In a disaster aftermath, whether caused by hurricane or earthquake or tsunami, the right impulse is to rush in with appropriate relief.
From this spring’s floods to tornadoes that have carved paths of destruction across our state, Arkansans know firsthand the personal price of natural disasters and the value of a helping hand.
In the Senate, Pryor has been a leader in helping communities get needed resources to respond and rebuild after devastating natural disasters.
Even as he has fought to reign in federal spending in many areas, Pryor has consistently voted to fund emergency relief for victims of disasters like Hurricanes Katrina and Sandy, and he supported legislation granting temporary tax relief for hurricane victims in Louisiana and Mississippi.
Later, after additional debate and deliberation over a final Sandy relief bill — during which Oklahoma Republican Tom Cole told his colleagues, “there's clearly a federal responsibility to act… we have a national interest in getting this region on its feet as quickly as possible” — the House finally passed a bipartisan package to aid the hurricane victims. In the same span, Cotton also voted specifically to block federal dollars from being used to repair seawalls damaged by the hurricane, and he voted to strike funding for Regional Ocean Partnership grants for coastal states affected by the storm.


Cotton Was Also The Only Arkansas Congressman To Vote Against $17 Billion Basic Aid Package For Communities Affected By Hurricane Sandy. Cotton Was One Of 67 Republicans – The Only One From His Delegation – To Oppose Supplemental Funding For FEMA To Cover Damage Claims From Hurricane Sandy. Mark Pryor has consistently carried those values to the Senate by supporting funds for disaster assistance for Arkansas, as well as other states impacted by devastating floods, tornadoes and hurricanes.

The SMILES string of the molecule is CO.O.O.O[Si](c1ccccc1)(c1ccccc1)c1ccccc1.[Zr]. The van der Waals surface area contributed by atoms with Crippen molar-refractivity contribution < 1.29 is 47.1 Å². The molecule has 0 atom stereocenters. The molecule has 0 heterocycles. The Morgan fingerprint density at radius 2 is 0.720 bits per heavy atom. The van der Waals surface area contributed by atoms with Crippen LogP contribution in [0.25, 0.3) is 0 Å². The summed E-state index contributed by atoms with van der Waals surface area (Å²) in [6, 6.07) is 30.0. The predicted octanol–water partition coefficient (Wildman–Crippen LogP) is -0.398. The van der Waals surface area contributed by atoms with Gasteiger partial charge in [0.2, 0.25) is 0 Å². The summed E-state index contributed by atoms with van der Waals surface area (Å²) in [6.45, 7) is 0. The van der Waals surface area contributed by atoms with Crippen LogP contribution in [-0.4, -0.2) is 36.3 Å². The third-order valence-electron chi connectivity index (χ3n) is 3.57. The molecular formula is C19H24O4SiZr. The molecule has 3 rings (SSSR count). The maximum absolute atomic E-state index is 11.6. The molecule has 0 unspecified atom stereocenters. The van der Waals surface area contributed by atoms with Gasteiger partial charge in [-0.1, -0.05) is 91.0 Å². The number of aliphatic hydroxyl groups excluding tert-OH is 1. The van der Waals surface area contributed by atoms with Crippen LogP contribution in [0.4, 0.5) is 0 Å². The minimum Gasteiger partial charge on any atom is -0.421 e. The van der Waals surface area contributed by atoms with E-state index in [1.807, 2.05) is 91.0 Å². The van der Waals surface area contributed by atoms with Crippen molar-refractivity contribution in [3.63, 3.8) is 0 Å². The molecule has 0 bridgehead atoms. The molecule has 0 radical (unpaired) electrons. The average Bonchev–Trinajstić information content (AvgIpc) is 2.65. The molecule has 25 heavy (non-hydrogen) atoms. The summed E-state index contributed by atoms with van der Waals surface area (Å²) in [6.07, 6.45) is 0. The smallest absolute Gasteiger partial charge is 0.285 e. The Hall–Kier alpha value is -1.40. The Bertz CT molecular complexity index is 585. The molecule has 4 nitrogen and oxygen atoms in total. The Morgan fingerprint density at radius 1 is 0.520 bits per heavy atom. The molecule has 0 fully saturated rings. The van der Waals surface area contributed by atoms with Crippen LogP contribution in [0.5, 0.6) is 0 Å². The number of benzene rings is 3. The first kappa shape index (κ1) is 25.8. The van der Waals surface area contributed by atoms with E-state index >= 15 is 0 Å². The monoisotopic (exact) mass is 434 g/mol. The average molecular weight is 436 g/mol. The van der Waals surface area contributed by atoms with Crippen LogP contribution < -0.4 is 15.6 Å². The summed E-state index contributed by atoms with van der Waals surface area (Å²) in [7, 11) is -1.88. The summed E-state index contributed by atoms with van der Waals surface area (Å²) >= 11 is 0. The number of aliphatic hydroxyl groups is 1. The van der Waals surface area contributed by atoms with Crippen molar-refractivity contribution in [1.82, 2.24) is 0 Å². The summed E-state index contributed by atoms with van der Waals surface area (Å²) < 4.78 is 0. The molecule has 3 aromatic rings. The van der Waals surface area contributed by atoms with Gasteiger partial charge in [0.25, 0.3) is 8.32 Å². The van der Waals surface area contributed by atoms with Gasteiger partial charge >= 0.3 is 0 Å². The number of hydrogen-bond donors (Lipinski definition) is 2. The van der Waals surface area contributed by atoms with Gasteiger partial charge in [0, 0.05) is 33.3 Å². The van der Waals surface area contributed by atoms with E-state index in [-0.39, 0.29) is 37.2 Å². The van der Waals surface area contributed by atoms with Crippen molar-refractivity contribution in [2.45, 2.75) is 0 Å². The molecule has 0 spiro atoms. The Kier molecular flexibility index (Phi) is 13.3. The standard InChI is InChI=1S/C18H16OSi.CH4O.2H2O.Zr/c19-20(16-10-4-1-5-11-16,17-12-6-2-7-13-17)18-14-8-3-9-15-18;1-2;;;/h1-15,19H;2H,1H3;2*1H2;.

Pryor has fostered goodwill that has helped Arkansans when disasters strike at home, and he has successfully sought funding that helped our own communities rebuild. Tom Cotton's weirdly extremist record of opposing disaster aid and cutting spending on agencies that help in times of need. When a basic federal aid package came up for a vote in the wake of Hurricane Sandy, Cotton was the only member of Arkansas’ congressional delegation to oppose the bill.


Tom Cotton , R-Dardanelle, voted Friday against legislation that would ensure the federal government has the money to pay flood insurance claims resulting from Hurricane Sandy. Tom Cotton, on the other hand, has repeatedly opposed even basic federal funding for those who are struggling to recover from natural disasters, leaving Arkansans and their neighbors to fend for themselves when all is lost.



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